Indian librarian SR Ranganathan devised five laws, or rules, for libraries. Its second rule states: “Each reader his book” and its third rule states: “Each book its reader. In these statements, it is clear that the way a reader interacts with a book will be different; therefore, it is necessary for a library to provide access to various thoughts and ideas.
The freedom to read and access to knowledge are the ideals and the very foundation on which the First Amendment to our Constitution rests. When citizens seek to limit these freedoms by challenging or banning books, even in schools, they do so in the name of censorship. The possibility of choosing reading material yourself is a personal freedom that should not be denied.
The United States Supreme Court, in its 1985 decision in Island Trees Union Free School District No. 26 v. Pico, concluded that “local school boards cannot remove books from school library shelves just because they don’t like the ideas in those books” and that “school officials cannot remove books in school libraries with the aim of restricting access to political ideas or social perspectives discussed in the books, when this action is motivated simply by the disapproval of those responsible for the ideas in question. Further, using Pico as a guide, the Federal Case v. Unified School District No. 233 found that a school board’s removal of a book from the school library violated the “constitutional rights of US First Amendment plaintiffs.” Constitution.”
The American Library Association Bill of Rights contains seven articles outlining the rights of libraries and individuals. Articles two, three and four focus specifically on accessing documents from opposing viewpoints. The Library Association states that these documents should not be removed due to objections from those who may disagree with the stated perspective. In addition, libraries must defy censorship and protect the ârestriction of freedom of expressionâ. The Education and Information Literacy Association’s interpretation of the Library Bill of Rights states that libraries âencourage education and lifelong learning by promoting freedom of expression and facilitating the exchange of information. ‘ideas between users âand,â In their role as educators, library workers create an environment that nurtures intellectual freedom.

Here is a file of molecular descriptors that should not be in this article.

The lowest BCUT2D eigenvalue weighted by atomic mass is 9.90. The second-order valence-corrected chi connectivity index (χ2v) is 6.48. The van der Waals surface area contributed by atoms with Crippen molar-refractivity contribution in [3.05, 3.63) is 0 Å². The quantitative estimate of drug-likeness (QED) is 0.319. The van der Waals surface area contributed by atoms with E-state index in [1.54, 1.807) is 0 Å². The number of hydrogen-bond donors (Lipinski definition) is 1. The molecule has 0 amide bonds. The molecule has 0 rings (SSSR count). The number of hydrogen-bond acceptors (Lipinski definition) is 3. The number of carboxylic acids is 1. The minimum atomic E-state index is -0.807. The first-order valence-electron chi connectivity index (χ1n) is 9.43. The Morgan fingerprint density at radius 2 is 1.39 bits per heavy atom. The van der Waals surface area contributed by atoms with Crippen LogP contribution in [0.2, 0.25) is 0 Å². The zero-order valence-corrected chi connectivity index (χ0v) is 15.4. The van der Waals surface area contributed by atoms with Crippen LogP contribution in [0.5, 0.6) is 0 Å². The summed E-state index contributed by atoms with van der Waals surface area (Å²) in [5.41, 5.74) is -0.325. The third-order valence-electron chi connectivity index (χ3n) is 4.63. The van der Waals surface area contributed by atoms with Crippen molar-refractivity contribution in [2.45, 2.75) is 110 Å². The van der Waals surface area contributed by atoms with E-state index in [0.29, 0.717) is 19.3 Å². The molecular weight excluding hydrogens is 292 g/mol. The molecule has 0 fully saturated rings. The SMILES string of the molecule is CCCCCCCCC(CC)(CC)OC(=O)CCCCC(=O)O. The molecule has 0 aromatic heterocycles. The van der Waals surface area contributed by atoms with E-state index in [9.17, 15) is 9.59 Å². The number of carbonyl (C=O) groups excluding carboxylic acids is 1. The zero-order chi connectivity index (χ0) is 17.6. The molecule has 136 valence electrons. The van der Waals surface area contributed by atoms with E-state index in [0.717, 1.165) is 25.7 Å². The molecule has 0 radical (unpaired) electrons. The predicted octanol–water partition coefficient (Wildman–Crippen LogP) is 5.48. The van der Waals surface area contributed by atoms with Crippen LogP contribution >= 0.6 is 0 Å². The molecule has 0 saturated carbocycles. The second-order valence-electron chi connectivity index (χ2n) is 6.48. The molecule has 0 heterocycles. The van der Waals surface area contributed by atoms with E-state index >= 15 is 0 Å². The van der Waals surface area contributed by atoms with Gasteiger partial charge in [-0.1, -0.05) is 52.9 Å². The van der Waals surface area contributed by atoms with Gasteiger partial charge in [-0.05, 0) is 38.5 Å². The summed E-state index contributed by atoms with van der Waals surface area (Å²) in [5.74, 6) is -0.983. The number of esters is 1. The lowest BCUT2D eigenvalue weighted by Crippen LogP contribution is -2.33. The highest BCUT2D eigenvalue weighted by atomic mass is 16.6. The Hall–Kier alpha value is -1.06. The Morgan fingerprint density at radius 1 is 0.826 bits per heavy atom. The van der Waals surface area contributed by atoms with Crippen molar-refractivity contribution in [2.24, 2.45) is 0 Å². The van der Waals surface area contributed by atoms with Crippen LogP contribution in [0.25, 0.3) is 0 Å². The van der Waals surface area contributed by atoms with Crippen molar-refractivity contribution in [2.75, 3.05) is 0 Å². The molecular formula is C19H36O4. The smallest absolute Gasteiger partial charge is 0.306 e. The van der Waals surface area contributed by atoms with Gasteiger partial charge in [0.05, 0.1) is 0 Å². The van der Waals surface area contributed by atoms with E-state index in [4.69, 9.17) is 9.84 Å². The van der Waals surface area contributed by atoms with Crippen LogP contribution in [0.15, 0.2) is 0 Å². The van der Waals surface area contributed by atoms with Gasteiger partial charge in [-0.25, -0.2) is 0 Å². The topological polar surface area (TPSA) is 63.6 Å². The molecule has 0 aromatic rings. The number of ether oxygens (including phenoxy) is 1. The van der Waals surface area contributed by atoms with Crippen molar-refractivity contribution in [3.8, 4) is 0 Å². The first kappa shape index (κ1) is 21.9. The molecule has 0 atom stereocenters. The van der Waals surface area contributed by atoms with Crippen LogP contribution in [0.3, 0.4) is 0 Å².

When a community challenges a book, it seeks to censor that perspective and silence that voice. In doing so, community members also silence the thoughts, ideas and conversations inspired by that particular work.
Closing windows and doors
Of the top 10 contested books in 2020, half were written by authors of color. Two of the titles on the list were written by award-winning author Jason Reynolds, who is the current Library of Congress national ambassador for children’s literature. In 2019, the majority of contested headlines were due to LGBTQ content. The danger here is that the contested voices are those that are already marginalized in our communities. Recent challenges in the Central York School District and Warwick School District underscore this fact. By seeking to censor their stories, we are asserting that those stories don’t matter – or worse yet, are dangerous. What message does this send to the people in the community who most identify with these titles?